FARM & ACREAGE — Pruning to Create Strength and Good Structure in Young Trees

Ideally, lower branches should be removed gradually during the first 25 years of a tree’s life to prevent the need for removal of very large branches. (Photo by Vicki Jedlicka, Nebraska Extension in Lancaster County)
Ideally, lower branches should be removed gradually during the first 25 years of a tree’s life to prevent the need for removal of very large branches. (Photo by Vicki Jedlicka, Nebraska Extension in Lancaster County)

By Sarah Browning, Extension Educator, Lancaster County

Trees are an essential part of any landscape, providing a wealth of benefits. However, there is also risk associated with trees either from a large tree falling, splitting, or branches breaking. When trees are located near homes, businesses or in areas with a lot of human activity, the potential for damage or injury when a tree fails or branches break is high.

Unfortunately, risk of branch or tree failure is often increased by improper pruning — or no pruning at all — starting when trees are young. Left unpruned, trees often don’t create good structure on their own; some tree species have more inherent problems with poor structure than others.

We can minimize risk with regular pruning, using proper pruning techniques, throughout a tree’s life. The ultimate goal is to create good tree structure and strong branch-to-trunk connections. And now — late winter — is an excellent time to prune shade trees. Branches are easier to remove when not weighed down by leaves and the tree’s branching structure is easy to see.

Several common problems occur in trees and can easily be corrected through pruning, especially if you address them when the tree is young. These problems are:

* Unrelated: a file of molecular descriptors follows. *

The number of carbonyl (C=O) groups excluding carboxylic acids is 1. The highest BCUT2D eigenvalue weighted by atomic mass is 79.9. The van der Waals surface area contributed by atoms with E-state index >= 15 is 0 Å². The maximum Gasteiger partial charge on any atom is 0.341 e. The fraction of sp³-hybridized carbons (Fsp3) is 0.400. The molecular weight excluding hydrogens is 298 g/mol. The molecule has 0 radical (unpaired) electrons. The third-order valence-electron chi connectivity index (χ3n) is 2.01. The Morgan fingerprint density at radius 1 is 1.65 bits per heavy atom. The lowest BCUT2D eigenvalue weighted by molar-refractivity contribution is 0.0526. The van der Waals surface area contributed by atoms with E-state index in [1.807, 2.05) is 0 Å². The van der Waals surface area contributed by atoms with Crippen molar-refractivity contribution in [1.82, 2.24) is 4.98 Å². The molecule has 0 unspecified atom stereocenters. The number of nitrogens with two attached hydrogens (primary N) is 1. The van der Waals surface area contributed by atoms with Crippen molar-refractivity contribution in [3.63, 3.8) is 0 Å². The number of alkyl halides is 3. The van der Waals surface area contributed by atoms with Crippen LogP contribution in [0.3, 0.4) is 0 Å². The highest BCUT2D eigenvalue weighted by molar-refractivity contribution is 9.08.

• Codominant branches.
• Included bark.
• Lack of pruning in young trees requiring removal of large branches later on.

Looking for these problems in your trees and developing a management plan is the best thing you can do to maintain the health and strength of your trees as they get large and mature.

CODOMINANT BRANCHES are stems of approximately equal girth and height that originate from the same location on the tree. They create a weak union at that point on the trunk, because the branches do not develop a proper branch collar. A branch collar is an area at the base of a branch where new growth of trunk wood wraps around that year’s new branch wood. This creates an interconnected, overlapping pattern of growth and creates a strong branch/trunk union.

A frequent problem resulting from codominant branches is splitting of the trunk when the tree is older and under extreme load, such as a heavy snow or ice, or during very high winds. This type of failure is very common in older Bradford pears due to their strong natural tendency to form codominant branching. Almost any shade tree can develop codominant branches and, unfortunately, many homeowners unknowingly create codominant branching in their trees by pruning young trees incorrectly.

What can be done to manage codominant branches? Ideally they are pruned out when their branches and foliage make up only a small percent of the tree’s total canopy. Shortening is another method that works well, especially if the branch has been allowed to get large and makes up a higher percentage of the tree’s canopy. Remove some of the codominant branch’s height, making it several feet shorter than the main leader, cutting back to a secondary branch or shoot to redirect growth.